Profitable Potatoes: Tips from Organic Farmer Becky Maden
I need to begin this article honestly: potatoes have been a crop I whine about growing, especially on a commercial scale. But with the right inputs and equipment, potatoes can be great to grow, as well as eat. Years ago, traveling in Peru, I walked through fields of colorful flowering potatoes, marveling at the healthy plants and lack of diseases, pests and weeds. Although I never learned the techniques the Peruvians use to grow such gorgeous plants, there are a few critical practices that can help us grow organic potatoes successfully in our own corner of the world.
Potatoes require specific soil nutrients, more than most vegetables, and the yield benefits justify the extra money and effort to provide them. Planting a cover crop in advance of your spuds will help suppress weeds, improve soil organic matter, and, if you grow a legume, provide nitrogen for the potatoes. The New England Vegetable Management Guide suggests 120-180 pounds of nitrogen per acre of potatoes, with 2/3 of your total N applied at planting time and 1/3 applied as a side-dressing just before your first hilling. Make sure you also provide the recommended phosphorus and potassium for your potatoes—do a soil test or contact your local cooperative extension to determine how much additional P and K your soil needs.
One of the key elements to growing organic potatoes successfully is selecting varieties appropriate to your soils, pest and disease pressures, and markets. High Mowing has a great comparison chart that allows you to compare varieties by maturity, yield, and disease resistance, among other qualities. Perhaps what I’ve become most attuned to over the years is the varying disease and pest resistance among potato varieties. For instance, Potato leaf hopper is a serious problem for many growers in the northeast, and knowing which varieties are the least affected by it can be critical (see this Cornell study). If late blight is a persistent problem in your area, select a resistant variety such as Yukon Gem.
Potatoes require special attention to soil moisture, as they'll suffer with too much or too little. In cold, saturated soils, potatoes can rot just after they are planted, and in rainy years they suffer from diseases attracted to their wet foliage. However, since potatoes are relatively shallow-rooted, their irrigation needs cannot be neglected, especially on sandy soils. Tuber initiation and development is a critical time for water (around 30 days after planting). As the tuber bulks up, water management can dictate the size and ultimate yields of your potatoes, and can help prevent Scab, brown scarring caused by too little soil moisture.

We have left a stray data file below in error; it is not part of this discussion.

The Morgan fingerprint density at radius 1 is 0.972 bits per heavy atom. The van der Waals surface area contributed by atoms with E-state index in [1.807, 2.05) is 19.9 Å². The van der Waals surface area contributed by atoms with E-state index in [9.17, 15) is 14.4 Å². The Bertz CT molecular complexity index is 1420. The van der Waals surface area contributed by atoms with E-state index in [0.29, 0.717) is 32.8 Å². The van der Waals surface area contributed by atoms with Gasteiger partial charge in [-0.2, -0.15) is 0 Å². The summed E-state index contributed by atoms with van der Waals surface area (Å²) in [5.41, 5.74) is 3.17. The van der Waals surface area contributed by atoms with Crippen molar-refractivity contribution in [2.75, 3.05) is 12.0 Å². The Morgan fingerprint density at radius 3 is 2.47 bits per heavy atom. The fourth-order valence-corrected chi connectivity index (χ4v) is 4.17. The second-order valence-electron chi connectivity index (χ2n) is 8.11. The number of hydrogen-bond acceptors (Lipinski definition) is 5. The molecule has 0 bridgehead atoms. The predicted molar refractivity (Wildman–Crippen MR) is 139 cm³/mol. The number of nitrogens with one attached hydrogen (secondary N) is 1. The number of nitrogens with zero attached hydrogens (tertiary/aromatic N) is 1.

Although many growers utilize a whole range of specialized equipment for growing potatoes, there really are just a few key equipment acquisitions. Hillers are critical for any significant plot of potatoes. Mechanical hillers can also do double duty by burying weeds in hard-to-cultivate places.
Hillers can be easily cobbled together at home, and can fit any scale machine, including horses or BCS walk-behinds. Your first hilling should occur when the plants are 6-8” high, then again one or two more times until the plants are 10-12” high. It's important to exercise care when hilling, since you can accidentally damage tubers or prune the roots if you get too close to the plants.
Another critical piece of equipment with potatoes is a sprayer. Regardless of your scale, you need to be prepared to spray for Colorado Potato Beetle (CPB), Potato leafhopper, and perhaps late blight. Be sure to scout potatoes thoroughly and regularly. Sprayers come in all sizes, from hand pump to battery powered backpack sprayers to tractor-mounted sprayers. Clearance can quickly become an issue for tractors driving through potatoes, so either make sure you have high clearance, or plan your fields with drive rows.
Potato diggers pay for themselves quickly once you grow any volume of potatoes. Again, these are available for all scales and are relatively easy to find used.
Even though I started out as a spud naysayer, I’ve learned that taking pleasure in growing potatoes simply means appreciating the techniques and the careful attention the plants require. I doubt I'll ever grow potatoes as artfully as the Peruvians do, but it’s an honor to try.